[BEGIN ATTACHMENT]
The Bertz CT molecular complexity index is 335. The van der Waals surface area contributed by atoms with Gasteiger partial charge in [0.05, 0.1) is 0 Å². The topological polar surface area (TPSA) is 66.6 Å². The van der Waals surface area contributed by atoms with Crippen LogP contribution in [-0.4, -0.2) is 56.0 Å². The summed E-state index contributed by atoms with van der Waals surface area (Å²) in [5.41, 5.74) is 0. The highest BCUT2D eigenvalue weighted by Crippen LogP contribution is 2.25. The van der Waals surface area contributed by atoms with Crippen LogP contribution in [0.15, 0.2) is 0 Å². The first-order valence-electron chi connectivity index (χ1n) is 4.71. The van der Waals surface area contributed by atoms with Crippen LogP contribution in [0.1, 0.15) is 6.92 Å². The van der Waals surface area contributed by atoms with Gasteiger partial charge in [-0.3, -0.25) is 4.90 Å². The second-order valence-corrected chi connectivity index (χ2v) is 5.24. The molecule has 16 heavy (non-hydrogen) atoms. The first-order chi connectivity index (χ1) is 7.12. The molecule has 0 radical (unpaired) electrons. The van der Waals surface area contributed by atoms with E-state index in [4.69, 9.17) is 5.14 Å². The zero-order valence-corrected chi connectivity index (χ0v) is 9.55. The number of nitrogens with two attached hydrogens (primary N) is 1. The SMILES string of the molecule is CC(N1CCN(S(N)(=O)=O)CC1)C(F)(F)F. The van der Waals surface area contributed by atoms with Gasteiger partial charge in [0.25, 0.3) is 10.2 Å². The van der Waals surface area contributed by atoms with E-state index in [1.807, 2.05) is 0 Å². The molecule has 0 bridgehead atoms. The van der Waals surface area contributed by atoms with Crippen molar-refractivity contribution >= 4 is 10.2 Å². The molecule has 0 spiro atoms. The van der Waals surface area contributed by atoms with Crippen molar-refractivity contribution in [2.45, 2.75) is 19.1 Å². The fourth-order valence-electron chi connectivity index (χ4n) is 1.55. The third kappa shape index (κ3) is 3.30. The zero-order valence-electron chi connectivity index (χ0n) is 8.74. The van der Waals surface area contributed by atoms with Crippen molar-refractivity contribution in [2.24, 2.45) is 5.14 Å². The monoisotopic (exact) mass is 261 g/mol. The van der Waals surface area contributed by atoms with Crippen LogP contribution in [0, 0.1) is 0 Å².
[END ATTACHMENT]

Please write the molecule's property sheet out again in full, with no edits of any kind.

The Bertz CT molecular complexity index is 335. The van der Waals surface area contributed by atoms with Gasteiger partial charge in [0.05, 0.1) is 0 Å². The topological polar surface area (TPSA) is 66.6 Å². The van der Waals surface area contributed by atoms with Crippen LogP contribution in [-0.4, -0.2) is 56.0 Å². The summed E-state index contributed by atoms with van der Waals surface area (Å²) in [5.41, 5.74) is 0. The highest BCUT2D eigenvalue weighted by Crippen LogP contribution is 2.25. The van der Waals surface area contributed by atoms with Crippen LogP contribution in [0.15, 0.2) is 0 Å². The first-order valence-electron chi connectivity index (χ1n) is 4.71. The van der Waals surface area contributed by atoms with Crippen LogP contribution in [0.1, 0.15) is 6.92 Å². The van der Waals surface area contributed by atoms with Gasteiger partial charge in [-0.3, -0.25) is 4.90 Å². The second-order valence-corrected chi connectivity index (χ2v) is 5.24. The molecule has 16 heavy (non-hydrogen) atoms. The first-order chi connectivity index (χ1) is 7.12. The molecule has 0 radical (unpaired) electrons. The van der Waals surface area contributed by atoms with E-state index in [4.69, 9.17) is 5.14 Å². The zero-order valence-corrected chi connectivity index (χ0v) is 9.55. The number of nitrogens with two attached hydrogens (primary N) is 1. The SMILES string of the molecule is CC(N1CCN(S(N)(=O)=O)CC1)C(F)(F)F. The van der Waals surface area contributed by atoms with Gasteiger partial charge in [0.25, 0.3) is 10.2 Å². The van der Waals surface area contributed by atoms with E-state index in [1.807, 2.05) is 0 Å². The molecule has 0 bridgehead atoms. The van der Waals surface area contributed by atoms with Crippen molar-refractivity contribution >= 4 is 10.2 Å². The molecule has 0 spiro atoms. The van der Waals surface area contributed by atoms with Crippen molar-refractivity contribution in [2.45, 2.75) is 19.1 Å². The fourth-order valence-electron chi connectivity index (χ4n) is 1.55. The third kappa shape index (κ3) is 3.30. The zero-order valence-electron chi connectivity index (χ0n) is 8.74. The van der Waals surface area contributed by atoms with Crippen molar-refractivity contribution in [2.24, 2.45) is 5.14 Å². The monoisotopic (exact) mass is 261 g/mol. The van der Waals surface area contributed by atoms with Crippen LogP contribution in [0, 0.1) is 0 Å².